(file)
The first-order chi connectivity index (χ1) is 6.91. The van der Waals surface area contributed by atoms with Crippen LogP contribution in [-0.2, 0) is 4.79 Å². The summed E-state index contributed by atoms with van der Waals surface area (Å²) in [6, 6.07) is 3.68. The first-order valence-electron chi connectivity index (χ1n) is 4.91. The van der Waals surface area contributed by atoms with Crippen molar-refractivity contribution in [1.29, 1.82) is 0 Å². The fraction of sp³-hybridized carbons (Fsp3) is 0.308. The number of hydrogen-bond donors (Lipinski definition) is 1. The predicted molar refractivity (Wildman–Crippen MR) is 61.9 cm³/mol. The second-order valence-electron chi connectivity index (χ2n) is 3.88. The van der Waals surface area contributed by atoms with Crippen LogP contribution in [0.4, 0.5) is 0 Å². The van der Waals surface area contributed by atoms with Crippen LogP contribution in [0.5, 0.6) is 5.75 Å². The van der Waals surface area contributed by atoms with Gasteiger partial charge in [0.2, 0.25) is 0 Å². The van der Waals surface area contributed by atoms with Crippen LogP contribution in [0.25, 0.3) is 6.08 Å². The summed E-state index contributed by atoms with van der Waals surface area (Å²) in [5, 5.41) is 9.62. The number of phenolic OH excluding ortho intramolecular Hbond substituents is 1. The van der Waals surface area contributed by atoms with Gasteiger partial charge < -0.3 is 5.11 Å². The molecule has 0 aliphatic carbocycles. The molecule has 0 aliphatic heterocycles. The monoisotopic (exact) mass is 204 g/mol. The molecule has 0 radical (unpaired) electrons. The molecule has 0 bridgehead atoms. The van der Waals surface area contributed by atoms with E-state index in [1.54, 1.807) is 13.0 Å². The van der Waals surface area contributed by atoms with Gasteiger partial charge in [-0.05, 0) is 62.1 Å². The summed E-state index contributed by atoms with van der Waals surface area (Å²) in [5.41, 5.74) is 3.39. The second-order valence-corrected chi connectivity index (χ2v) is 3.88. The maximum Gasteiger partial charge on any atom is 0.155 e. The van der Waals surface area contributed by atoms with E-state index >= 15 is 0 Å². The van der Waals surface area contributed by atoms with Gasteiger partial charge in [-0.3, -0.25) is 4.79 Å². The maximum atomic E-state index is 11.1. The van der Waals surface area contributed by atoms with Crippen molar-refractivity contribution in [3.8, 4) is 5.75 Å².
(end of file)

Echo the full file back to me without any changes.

The first-order chi connectivity index (χ1) is 6.91. The van der Waals surface area contributed by atoms with Crippen LogP contribution in [-0.2, 0) is 4.79 Å². The summed E-state index contributed by atoms with van der Waals surface area (Å²) in [6, 6.07) is 3.68. The first-order valence-electron chi connectivity index (χ1n) is 4.91. The van der Waals surface area contributed by atoms with Crippen molar-refractivity contribution in [1.29, 1.82) is 0 Å². The fraction of sp³-hybridized carbons (Fsp3) is 0.308. The number of hydrogen-bond donors (Lipinski definition) is 1. The predicted molar refractivity (Wildman–Crippen MR) is 61.9 cm³/mol. The second-order valence-electron chi connectivity index (χ2n) is 3.88. The van der Waals surface area contributed by atoms with Crippen LogP contribution in [0.4, 0.5) is 0 Å². The van der Waals surface area contributed by atoms with Crippen LogP contribution in [0.5, 0.6) is 5.75 Å². The van der Waals surface area contributed by atoms with Gasteiger partial charge in [0.2, 0.25) is 0 Å². The van der Waals surface area contributed by atoms with Crippen LogP contribution in [0.25, 0.3) is 6.08 Å². The summed E-state index contributed by atoms with van der Waals surface area (Å²) in [5, 5.41) is 9.62. The number of phenolic OH excluding ortho intramolecular Hbond substituents is 1. The van der Waals surface area contributed by atoms with Gasteiger partial charge < -0.3 is 5.11 Å². The molecule has 0 aliphatic carbocycles. The molecule has 0 aliphatic heterocycles. The monoisotopic (exact) mass is 204 g/mol. The molecule has 0 radical (unpaired) electrons. The molecule has 0 bridgehead atoms. The van der Waals surface area contributed by atoms with E-state index in [1.54, 1.807) is 13.0 Å². The van der Waals surface area contributed by atoms with Gasteiger partial charge in [-0.05, 0) is 62.1 Å². The summed E-state index contributed by atoms with van der Waals surface area (Å²) in [5.41, 5.74) is 3.39. The second-order valence-corrected chi connectivity index (χ2v) is 3.88. The maximum Gasteiger partial charge on any atom is 0.155 e. The van der Waals surface area contributed by atoms with E-state index >= 15 is 0 Å². The van der Waals surface area contributed by atoms with Gasteiger partial charge in [-0.3, -0.25) is 4.79 Å². The maximum atomic E-state index is 11.1. The van der Waals surface area contributed by atoms with Crippen molar-refractivity contribution in [3.8, 4) is 5.75 Å².